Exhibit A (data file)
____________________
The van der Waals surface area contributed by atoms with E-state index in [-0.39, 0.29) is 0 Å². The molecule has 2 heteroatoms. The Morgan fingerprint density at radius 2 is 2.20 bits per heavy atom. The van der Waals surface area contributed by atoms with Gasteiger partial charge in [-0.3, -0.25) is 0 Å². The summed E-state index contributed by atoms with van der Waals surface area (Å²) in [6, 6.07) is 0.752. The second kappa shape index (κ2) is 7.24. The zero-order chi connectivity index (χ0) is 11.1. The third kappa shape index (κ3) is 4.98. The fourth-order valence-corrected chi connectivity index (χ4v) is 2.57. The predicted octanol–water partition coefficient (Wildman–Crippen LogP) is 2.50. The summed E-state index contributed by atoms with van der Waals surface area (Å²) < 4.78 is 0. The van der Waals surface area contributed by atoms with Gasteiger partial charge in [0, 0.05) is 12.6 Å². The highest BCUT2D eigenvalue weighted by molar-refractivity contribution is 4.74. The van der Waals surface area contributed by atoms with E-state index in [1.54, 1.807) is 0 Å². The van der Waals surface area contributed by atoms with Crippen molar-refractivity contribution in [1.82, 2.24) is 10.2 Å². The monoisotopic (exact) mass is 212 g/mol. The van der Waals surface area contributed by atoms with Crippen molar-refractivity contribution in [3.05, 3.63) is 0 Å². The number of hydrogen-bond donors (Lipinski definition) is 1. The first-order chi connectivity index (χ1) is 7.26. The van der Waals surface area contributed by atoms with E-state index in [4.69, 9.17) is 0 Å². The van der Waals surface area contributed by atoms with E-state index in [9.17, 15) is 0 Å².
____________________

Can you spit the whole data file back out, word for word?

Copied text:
The van der Waals surface area contributed by atoms with E-state index in [-0.39, 0.29) is 0 Å². The molecule has 2 heteroatoms. The Morgan fingerprint density at radius 2 is 2.20 bits per heavy atom. The van der Waals surface area contributed by atoms with Gasteiger partial charge in [-0.3, -0.25) is 0 Å². The summed E-state index contributed by atoms with van der Waals surface area (Å²) in [6, 6.07) is 0.752. The second kappa shape index (κ2) is 7.24. The zero-order chi connectivity index (χ0) is 11.1. The third kappa shape index (κ3) is 4.98. The fourth-order valence-corrected chi connectivity index (χ4v) is 2.57. The predicted octanol–water partition coefficient (Wildman–Crippen LogP) is 2.50. The summed E-state index contributed by atoms with van der Waals surface area (Å²) < 4.78 is 0. The van der Waals surface area contributed by atoms with Gasteiger partial charge in [0, 0.05) is 12.6 Å². The highest BCUT2D eigenvalue weighted by molar-refractivity contribution is 4.74. The van der Waals surface area contributed by atoms with E-state index in [1.54, 1.807) is 0 Å². The van der Waals surface area contributed by atoms with Crippen molar-refractivity contribution in [1.82, 2.24) is 10.2 Å². The monoisotopic (exact) mass is 212 g/mol. The van der Waals surface area contributed by atoms with Crippen molar-refractivity contribution in [3.05, 3.63) is 0 Å². The number of hydrogen-bond donors (Lipinski definition) is 1. The first-order chi connectivity index (χ1) is 7.26. The van der Waals surface area contributed by atoms with E-state index in [4.69, 9.17) is 0 Å². The van der Waals surface area contributed by atoms with E-state index in [9.17, 15) is 0 Å².